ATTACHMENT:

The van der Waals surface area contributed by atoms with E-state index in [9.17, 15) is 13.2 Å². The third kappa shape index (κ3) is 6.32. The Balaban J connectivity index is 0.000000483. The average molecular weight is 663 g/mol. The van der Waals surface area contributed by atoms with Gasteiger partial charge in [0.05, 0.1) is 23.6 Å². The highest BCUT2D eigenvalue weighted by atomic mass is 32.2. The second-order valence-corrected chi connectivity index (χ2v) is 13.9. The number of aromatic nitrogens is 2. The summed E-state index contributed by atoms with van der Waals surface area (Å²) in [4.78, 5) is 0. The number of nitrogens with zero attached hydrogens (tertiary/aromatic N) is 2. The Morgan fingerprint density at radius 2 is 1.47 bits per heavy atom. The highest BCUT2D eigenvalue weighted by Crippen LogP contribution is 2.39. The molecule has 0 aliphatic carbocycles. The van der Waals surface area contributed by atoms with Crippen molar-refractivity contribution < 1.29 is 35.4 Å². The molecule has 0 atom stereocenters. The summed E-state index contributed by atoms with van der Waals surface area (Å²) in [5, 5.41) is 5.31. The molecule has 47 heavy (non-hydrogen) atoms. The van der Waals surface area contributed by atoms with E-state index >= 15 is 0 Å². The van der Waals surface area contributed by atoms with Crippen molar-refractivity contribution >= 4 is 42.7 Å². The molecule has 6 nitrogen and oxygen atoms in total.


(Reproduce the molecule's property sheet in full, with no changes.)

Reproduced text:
The van der Waals surface area contributed by atoms with E-state index in [9.17, 15) is 13.2 Å². The third kappa shape index (κ3) is 6.32. The Balaban J connectivity index is 0.000000483. The average molecular weight is 663 g/mol. The van der Waals surface area contributed by atoms with Gasteiger partial charge in [0.05, 0.1) is 23.6 Å². The highest BCUT2D eigenvalue weighted by atomic mass is 32.2. The second-order valence-corrected chi connectivity index (χ2v) is 13.9. The number of aromatic nitrogens is 2. The summed E-state index contributed by atoms with van der Waals surface area (Å²) in [4.78, 5) is 0. The number of nitrogens with zero attached hydrogens (tertiary/aromatic N) is 2. The Morgan fingerprint density at radius 2 is 1.47 bits per heavy atom. The highest BCUT2D eigenvalue weighted by Crippen LogP contribution is 2.39. The molecule has 0 aliphatic carbocycles. The van der Waals surface area contributed by atoms with Crippen molar-refractivity contribution < 1.29 is 35.4 Å². The molecule has 0 atom stereocenters. The summed E-state index contributed by atoms with van der Waals surface area (Å²) in [5, 5.41) is 5.31. The molecule has 47 heavy (non-hydrogen) atoms. The van der Waals surface area contributed by atoms with E-state index >= 15 is 0 Å². The van der Waals surface area contributed by atoms with Crippen molar-refractivity contribution >= 4 is 42.7 Å². The molecule has 6 nitrogen and oxygen atoms in total.